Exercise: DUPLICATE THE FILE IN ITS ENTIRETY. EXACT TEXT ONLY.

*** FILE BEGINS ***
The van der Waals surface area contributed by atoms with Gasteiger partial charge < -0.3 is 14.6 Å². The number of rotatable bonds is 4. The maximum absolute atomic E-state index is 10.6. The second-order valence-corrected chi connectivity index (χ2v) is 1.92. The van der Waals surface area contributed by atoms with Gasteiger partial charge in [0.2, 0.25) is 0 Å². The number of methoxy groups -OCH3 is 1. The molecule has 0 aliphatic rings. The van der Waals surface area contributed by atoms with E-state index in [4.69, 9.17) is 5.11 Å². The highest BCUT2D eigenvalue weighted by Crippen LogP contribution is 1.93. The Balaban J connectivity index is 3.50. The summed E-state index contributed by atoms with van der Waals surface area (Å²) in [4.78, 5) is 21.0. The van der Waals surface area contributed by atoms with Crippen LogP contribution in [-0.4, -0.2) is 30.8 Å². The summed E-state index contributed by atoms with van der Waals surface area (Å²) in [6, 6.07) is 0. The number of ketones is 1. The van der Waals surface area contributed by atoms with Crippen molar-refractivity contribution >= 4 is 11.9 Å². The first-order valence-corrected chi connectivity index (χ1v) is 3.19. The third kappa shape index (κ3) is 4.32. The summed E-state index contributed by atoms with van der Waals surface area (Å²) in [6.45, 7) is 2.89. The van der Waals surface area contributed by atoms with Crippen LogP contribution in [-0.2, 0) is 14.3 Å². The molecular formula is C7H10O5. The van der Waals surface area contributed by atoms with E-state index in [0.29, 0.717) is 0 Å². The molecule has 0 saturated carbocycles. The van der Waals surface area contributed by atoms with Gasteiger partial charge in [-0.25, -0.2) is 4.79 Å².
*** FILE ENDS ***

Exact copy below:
The van der Waals surface area contributed by atoms with Gasteiger partial charge < -0.3 is 14.6 Å². The number of rotatable bonds is 4. The maximum absolute atomic E-state index is 10.6. The second-order valence-corrected chi connectivity index (χ2v) is 1.92. The van der Waals surface area contributed by atoms with Gasteiger partial charge in [0.2, 0.25) is 0 Å². The number of methoxy groups -OCH3 is 1. The molecule has 0 aliphatic rings. The van der Waals surface area contributed by atoms with E-state index in [4.69, 9.17) is 5.11 Å². The highest BCUT2D eigenvalue weighted by Crippen LogP contribution is 1.93. The Balaban J connectivity index is 3.50. The summed E-state index contributed by atoms with van der Waals surface area (Å²) in [4.78, 5) is 21.0. The van der Waals surface area contributed by atoms with Crippen LogP contribution in [-0.4, -0.2) is 30.8 Å². The summed E-state index contributed by atoms with van der Waals surface area (Å²) in [6, 6.07) is 0. The number of ketones is 1. The van der Waals surface area contributed by atoms with Crippen molar-refractivity contribution >= 4 is 11.9 Å². The first-order valence-corrected chi connectivity index (χ1v) is 3.19. The third kappa shape index (κ3) is 4.32. The summed E-state index contributed by atoms with van der Waals surface area (Å²) in [6.45, 7) is 2.89. The van der Waals surface area contributed by atoms with Crippen LogP contribution in [-0.2, 0) is 14.3 Å². The molecular formula is C7H10O5. The van der Waals surface area contributed by atoms with E-state index in [0.29, 0.717) is 0 Å². The molecule has 0 saturated carbocycles. The van der Waals surface area contributed by atoms with Gasteiger partial charge in [-0.25, -0.2) is 4.79 Å².